News and Commentary
Emma Ockerman writes for Vice News about former inmate Dario Gurrola who risked his life fighting wildfires as an inmate but is now banned from pursuing a career in firefighting after serving his sentence. Gurrola is unable to become a firefighter because of California’s occupational licensing regulations that prohibit individuals with two or more felony convictions from receiving certification as an emergency medical technician, a necessary step towards becoming a firefighter for most municipal fire departments.
Shira Schoenberg writes in CommonWealth Magazine about a new bill introduced in the Massachusetts Senate that seeks to extend telehealth services, expand scope of practice, and ban surprise billing in the state.
An article in JD Supra discusses recent legislation passed by the Florida legislature that expands scope of practice for pharmacists in the state. This new law which is currently being made into rules by the Florida Board of Pharmacy seeks to allow qualified pharmacists to offer specific services to patients with certain chronic conditions under a collaborative pharmacy practice agreement with a patient’s treating physician and to allow pharmacists with supervising physicians to test, screen and treat patients for minor, acute health conditions.
Shoshana Weissmann writes in a Washington Examiner opinion piece that its often easier to lose a cosmetology license than it is to lose the ability to be a police officer. She also highlights a shocking disparity in training between police officers and other occupations.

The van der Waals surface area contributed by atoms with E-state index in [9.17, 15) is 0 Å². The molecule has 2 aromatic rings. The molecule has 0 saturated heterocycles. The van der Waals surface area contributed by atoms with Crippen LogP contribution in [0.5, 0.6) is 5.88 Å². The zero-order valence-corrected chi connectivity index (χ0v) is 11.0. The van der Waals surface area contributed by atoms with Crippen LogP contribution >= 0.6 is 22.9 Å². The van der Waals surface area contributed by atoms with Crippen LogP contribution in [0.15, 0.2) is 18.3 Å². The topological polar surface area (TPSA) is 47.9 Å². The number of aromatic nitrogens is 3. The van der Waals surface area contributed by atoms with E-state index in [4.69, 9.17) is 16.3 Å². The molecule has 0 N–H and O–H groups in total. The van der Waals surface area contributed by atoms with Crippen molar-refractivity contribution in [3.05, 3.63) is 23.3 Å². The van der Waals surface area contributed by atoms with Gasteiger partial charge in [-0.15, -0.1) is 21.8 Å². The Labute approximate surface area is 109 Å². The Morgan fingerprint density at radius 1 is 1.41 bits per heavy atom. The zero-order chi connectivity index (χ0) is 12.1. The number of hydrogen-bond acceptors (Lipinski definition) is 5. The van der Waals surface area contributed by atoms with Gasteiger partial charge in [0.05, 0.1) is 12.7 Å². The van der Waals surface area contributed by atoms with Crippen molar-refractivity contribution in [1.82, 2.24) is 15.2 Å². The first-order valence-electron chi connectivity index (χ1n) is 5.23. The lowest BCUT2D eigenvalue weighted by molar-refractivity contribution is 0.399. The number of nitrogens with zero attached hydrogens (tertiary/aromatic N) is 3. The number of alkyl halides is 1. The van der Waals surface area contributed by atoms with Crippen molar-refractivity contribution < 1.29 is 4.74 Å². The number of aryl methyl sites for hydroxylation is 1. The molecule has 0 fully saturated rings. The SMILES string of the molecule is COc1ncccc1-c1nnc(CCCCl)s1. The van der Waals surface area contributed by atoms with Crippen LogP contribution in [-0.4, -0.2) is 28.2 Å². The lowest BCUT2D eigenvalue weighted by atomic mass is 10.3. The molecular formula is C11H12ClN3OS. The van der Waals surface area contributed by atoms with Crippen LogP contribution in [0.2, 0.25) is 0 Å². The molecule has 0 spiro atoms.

Charlotte Whelan writes for the Independent Women’s Forum about a new bill being considered in Florida that aims to reduce occupational licensing requirements for a variety of professions, including auctioneers, barbers, boxing announcers, cosmetologists, geologists, interior designers, nutritionists, and many others.
A press release from the office of Iowa Governor Kim Reynolds, a Republican, highlights the state’s efforts to lessen occupational licensing restrictions including allowing out-of-state licensees to practice their profession in Iowa.
A press release from a California law firm asserts that new rules that lessen occupational licensing restrictions in California will affect up to 30% of jobs in the state and will assist individuals with criminal convictions with re-entering the labor force.
A press release from the office of Second Lady Karen Pence highlights the Second Lady’s efforts to assist military spouses in finding employment. The Second Lady recently met with the Department of Defense’s service secretaries to discuss each military departments’ efforts to assist military spouses including issues such as occupational licensing requirements, accommodations for telework, and career training services.